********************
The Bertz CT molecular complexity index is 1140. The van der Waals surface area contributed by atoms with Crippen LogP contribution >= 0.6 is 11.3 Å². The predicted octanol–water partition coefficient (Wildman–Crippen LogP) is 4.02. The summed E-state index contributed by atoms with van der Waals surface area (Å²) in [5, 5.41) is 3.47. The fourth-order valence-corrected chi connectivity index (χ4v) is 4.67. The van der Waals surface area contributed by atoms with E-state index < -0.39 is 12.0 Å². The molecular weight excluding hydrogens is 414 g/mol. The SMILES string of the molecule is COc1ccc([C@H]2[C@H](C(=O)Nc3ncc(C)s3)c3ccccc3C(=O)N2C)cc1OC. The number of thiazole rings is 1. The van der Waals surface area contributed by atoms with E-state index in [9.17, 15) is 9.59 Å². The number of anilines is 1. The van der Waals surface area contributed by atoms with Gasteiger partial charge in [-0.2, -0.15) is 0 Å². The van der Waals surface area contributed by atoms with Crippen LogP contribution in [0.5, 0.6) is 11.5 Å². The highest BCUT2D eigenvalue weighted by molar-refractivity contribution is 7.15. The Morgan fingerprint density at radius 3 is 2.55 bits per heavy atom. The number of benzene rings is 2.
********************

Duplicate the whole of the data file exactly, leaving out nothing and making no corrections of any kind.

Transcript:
The Bertz CT molecular complexity index is 1140. The van der Waals surface area contributed by atoms with Crippen LogP contribution >= 0.6 is 11.3 Å². The predicted octanol–water partition coefficient (Wildman–Crippen LogP) is 4.02. The summed E-state index contributed by atoms with van der Waals surface area (Å²) in [5, 5.41) is 3.47. The fourth-order valence-corrected chi connectivity index (χ4v) is 4.67. The van der Waals surface area contributed by atoms with E-state index < -0.39 is 12.0 Å². The molecular weight excluding hydrogens is 414 g/mol. The SMILES string of the molecule is COc1ccc([C@H]2[C@H](C(=O)Nc3ncc(C)s3)c3ccccc3C(=O)N2C)cc1OC. The number of thiazole rings is 1. The van der Waals surface area contributed by atoms with E-state index in [9.17, 15) is 9.59 Å². The number of anilines is 1. The van der Waals surface area contributed by atoms with Gasteiger partial charge in [-0.2, -0.15) is 0 Å². The van der Waals surface area contributed by atoms with Crippen LogP contribution in [0.5, 0.6) is 11.5 Å². The highest BCUT2D eigenvalue weighted by molar-refractivity contribution is 7.15. The Morgan fingerprint density at radius 3 is 2.55 bits per heavy atom. The number of benzene rings is 2.